There’s lots to consider when choosing a destination, whether you want to be in the heart of the city or at the edge of nature. You can have all-the-time beach weather or experience the changing seasons. Stay close to home or venture to the other side of the world. All of that is key, but the most important thing when choosing where you want to spend your holiday is probably the food.

Yes, the food. Only when happily fed do you really feel like you’re on vacation, like in Budapest, Lisbon, Playa del Carmen and Punta Cana, destinations known for its flavor and for the relax Iberostar Hotels guarantee.

Food (and drink) can complement every aspect of your trip. Combine exploring ancient ruins with a snack afterwards, or a local music performance with a typical cocktail. Liking the local cuisine of your chosen destination is crucial to fully immerse yourself in the culture, experience the hottest restaurants and bars, and interact with the locals. By doing some research beforehand you can set yourself up for success.

While some people like all types of food, if you’re someone who prefers sweet to savory, spicy to mild, or fish to meat, you’ll want to choose your destination wisely. To help you do so, compare and contrast a few destinations—whether you’re taking a weekend trip or planning your vacation for the year. Let the food guide you. You won’t regret it.

The Cities: Savory Lisbon vs. Sweet Budapest

These two European cities are at the top of everyone’s to-see list. Both have recently been infused with new energy. Artists, musicians, and, yes, chefs have filled the historic centers of these two cities with a vibe that’s attracting people from all over the world.

Both have the typical attractions, famous bridges, monuments, and lookouts over their respective rivers. But the banks of the Danube and Tagus are teeming with restaurants that are altogether different.


Bacalhau and much more

Lisbon is known for its rich dishes, many of which are made with the locals’ favorite fish: cod. Interestingly, the cod, or bacalhau as it is called in Portuguese, is not actually from Portugal.

Most of it is fished in Nordic waters or off of Newfoundland in Canada, where the Portuguese first found it when out exploring the world’s many seas. In fact, cod dishes are common not just in Portugal but in lots of former colonies including Brazil, Angola, and Goa in India. The fish is salted and dried—which made it great for sailors—and only later soaked in water to finally cook.

That soaking process can take days, and you’ll need to hit up hundreds of Lisbon restaurants to try what are said to be 1,000 different recipes to prepare cod. For starters, though, head to Doc Cod. It’s located on the water at the foot of the Ponte 25 de Abril and has gorgeous views, both of the bridge above and the Tagus below.

On their menu are some of the most popular preparations including grilled cod, fried cod balls, and bacalhau com natas, cod with a cream sauce (and potatoes), one of the richest preparations you can imagine. Another great option is Restaurante Luz, a modern restaurant located at Iberostar Selection Lisboa Hotel, where they modernize classic cod recipes in a very tasty plates. In addition to codfish dishes they have a cataplana seafood stew.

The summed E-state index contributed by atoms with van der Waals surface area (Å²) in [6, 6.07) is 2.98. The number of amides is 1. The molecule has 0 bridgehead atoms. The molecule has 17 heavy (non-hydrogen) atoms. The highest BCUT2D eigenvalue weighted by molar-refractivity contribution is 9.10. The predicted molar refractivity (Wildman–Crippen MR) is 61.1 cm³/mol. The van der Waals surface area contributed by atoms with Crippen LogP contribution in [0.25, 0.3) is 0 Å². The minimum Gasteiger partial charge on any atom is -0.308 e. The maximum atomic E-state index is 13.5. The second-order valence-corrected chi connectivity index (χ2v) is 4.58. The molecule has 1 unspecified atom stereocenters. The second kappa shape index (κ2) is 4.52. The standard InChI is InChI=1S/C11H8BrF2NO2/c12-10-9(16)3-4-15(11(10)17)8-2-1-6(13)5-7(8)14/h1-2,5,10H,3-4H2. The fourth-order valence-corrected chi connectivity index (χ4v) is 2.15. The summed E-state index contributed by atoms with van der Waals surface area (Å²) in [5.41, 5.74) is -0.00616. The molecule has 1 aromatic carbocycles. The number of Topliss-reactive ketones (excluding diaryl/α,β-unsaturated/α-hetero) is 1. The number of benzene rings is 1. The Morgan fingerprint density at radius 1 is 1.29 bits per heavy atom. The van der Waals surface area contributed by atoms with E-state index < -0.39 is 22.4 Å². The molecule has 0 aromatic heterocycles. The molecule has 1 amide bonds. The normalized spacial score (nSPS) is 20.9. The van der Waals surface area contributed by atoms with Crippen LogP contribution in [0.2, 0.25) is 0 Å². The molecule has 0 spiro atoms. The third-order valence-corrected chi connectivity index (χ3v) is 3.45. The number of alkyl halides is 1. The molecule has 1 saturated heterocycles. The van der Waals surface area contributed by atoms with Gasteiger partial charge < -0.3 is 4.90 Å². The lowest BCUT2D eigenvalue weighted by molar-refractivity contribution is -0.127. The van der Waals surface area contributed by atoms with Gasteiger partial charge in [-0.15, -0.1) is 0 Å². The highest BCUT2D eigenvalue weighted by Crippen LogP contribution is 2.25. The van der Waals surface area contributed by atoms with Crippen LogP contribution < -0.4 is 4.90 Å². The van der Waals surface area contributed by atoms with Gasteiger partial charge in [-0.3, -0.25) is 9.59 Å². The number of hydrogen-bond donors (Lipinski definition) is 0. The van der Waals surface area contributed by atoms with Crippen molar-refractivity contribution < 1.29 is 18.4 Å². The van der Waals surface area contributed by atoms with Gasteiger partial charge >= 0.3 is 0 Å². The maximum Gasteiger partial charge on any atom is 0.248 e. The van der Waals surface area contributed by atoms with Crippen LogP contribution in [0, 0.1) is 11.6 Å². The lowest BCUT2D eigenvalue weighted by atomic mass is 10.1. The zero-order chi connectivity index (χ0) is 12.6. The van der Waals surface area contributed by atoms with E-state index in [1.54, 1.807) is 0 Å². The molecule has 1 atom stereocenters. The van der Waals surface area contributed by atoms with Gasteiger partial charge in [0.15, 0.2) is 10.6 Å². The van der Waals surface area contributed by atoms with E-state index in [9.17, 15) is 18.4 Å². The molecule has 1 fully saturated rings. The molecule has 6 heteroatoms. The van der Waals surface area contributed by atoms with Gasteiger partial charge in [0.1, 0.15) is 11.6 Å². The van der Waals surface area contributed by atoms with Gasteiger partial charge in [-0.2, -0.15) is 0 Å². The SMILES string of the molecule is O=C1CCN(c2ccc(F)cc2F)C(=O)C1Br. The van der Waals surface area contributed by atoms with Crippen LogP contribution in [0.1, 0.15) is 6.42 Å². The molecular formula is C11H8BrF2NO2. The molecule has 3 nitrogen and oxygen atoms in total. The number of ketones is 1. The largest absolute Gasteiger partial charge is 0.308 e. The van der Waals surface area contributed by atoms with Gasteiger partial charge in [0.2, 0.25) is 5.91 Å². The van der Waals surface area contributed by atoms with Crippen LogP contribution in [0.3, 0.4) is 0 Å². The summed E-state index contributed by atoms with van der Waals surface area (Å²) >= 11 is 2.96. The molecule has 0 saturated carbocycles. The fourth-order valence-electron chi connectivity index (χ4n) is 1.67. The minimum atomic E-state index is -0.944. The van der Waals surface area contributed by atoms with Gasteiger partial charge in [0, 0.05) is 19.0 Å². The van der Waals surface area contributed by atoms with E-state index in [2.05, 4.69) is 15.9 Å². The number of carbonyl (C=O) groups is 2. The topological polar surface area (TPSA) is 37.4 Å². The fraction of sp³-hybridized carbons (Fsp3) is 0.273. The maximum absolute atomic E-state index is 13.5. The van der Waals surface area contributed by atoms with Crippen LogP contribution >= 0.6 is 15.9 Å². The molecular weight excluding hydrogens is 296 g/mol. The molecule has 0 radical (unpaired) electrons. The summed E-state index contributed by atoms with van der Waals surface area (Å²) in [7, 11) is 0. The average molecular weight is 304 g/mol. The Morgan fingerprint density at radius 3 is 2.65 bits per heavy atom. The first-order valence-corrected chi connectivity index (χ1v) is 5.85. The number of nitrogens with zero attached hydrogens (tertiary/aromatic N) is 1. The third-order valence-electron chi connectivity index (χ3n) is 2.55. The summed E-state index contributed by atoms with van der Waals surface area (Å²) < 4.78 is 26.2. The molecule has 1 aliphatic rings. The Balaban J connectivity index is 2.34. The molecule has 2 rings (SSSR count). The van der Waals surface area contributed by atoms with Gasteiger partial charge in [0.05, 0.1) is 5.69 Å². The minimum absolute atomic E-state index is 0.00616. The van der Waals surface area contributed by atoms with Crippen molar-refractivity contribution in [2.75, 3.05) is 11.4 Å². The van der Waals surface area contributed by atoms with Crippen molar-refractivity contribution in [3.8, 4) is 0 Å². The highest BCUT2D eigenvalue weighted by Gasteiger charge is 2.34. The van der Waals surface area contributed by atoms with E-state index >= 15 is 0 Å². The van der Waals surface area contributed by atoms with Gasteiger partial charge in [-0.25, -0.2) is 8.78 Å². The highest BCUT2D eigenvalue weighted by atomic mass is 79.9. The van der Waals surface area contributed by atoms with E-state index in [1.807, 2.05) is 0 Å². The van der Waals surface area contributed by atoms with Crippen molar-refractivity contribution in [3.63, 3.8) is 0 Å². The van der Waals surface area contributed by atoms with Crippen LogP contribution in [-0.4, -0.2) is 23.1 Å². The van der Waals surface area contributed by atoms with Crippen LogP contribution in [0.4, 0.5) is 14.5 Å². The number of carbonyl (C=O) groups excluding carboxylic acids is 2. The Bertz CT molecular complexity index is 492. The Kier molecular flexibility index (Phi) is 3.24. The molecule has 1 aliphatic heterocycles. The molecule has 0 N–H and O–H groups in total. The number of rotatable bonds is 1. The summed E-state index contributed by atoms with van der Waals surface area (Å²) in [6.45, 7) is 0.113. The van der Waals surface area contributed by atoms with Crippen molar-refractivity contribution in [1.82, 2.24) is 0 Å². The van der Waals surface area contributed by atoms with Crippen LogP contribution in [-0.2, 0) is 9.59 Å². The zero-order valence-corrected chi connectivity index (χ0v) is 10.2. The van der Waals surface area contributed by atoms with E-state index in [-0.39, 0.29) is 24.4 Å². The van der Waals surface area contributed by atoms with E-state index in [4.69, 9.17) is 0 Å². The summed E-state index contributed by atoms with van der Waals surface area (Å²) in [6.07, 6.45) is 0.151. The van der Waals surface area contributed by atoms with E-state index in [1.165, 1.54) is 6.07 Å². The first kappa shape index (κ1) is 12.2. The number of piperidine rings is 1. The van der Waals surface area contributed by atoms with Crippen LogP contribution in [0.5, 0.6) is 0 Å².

Much more than Mexican clichés

While staying at a resort in Playa del Carmen, food can get as spicy as you want it to be. Your Mexican favorites are all here, from guacamole, to ceviche and spicy chorizo tacos. For most, Mexican cuisine will be familiar, but there’s nothing like Mexican food in Mexico to show you what you’ve been missing back home. You won’t be disappointed just walking around town and following your nose, but some of the best and spiciest plates you’ll want to try at the city’s best restaurants.

The hippest taqueria on the main drag, Quinta Avenida, is Patio 8. Order one of their signature margaritas but then carefully study the menu for the food. Accompanying everything are a plethora of homemade salsas from mild to spicy-hot habanero. As an appetizer, consider the melted queso. It’s a mixture of melted cheeses with sautéed crimini mushrooms, bacon and jalapeño chiles. Then the various spicy taco options are endless from pork belly to ribeye to octopus and shrimp, a specialty with a cilantro and avocado sauce.


Dominican mixes 

On another pristine beach by the best resorts in Punta Cana, your taste buds will be rewarded quite differently. Caribbean food is more of a mix of Spanish, indigenous, and African. It tends to be less spicy, relying on starches like rice, yuca, and plantains to balance out a meat or fish dish. Salads and dairy products like cheese are much less common than in Mexico, but you won’t get enough of the mangos and other fruit.

The biggest meal of the day is definitely lunch, but “Los Tres Golpes" or "The Three Hits” breakfasts are a mainstay in the country. It’s a mix of three typical breakfast foods: boiled and mashed green plantains called mangú, fried eggs, and fried salami. Have that close to where you’re staying with a strong Dominican coffee to get your day started successfully.

Then head out for your next meal to La Casita de Yeya, a traditional Dominican restaurant. You can start your meal off with empanadas stuffed with everything under the sun—that can be found on or around the island. Move on to coconut lobster or another plantains dish called mofongo. It’s fried plantains that are mashed into a ball that absorbs sauces and flavors. At Yeya’s try the version with shrimp. For a formal affair, try El Galeón, a delicious restaurant located at Iberostar Grand Hotel Bávaro.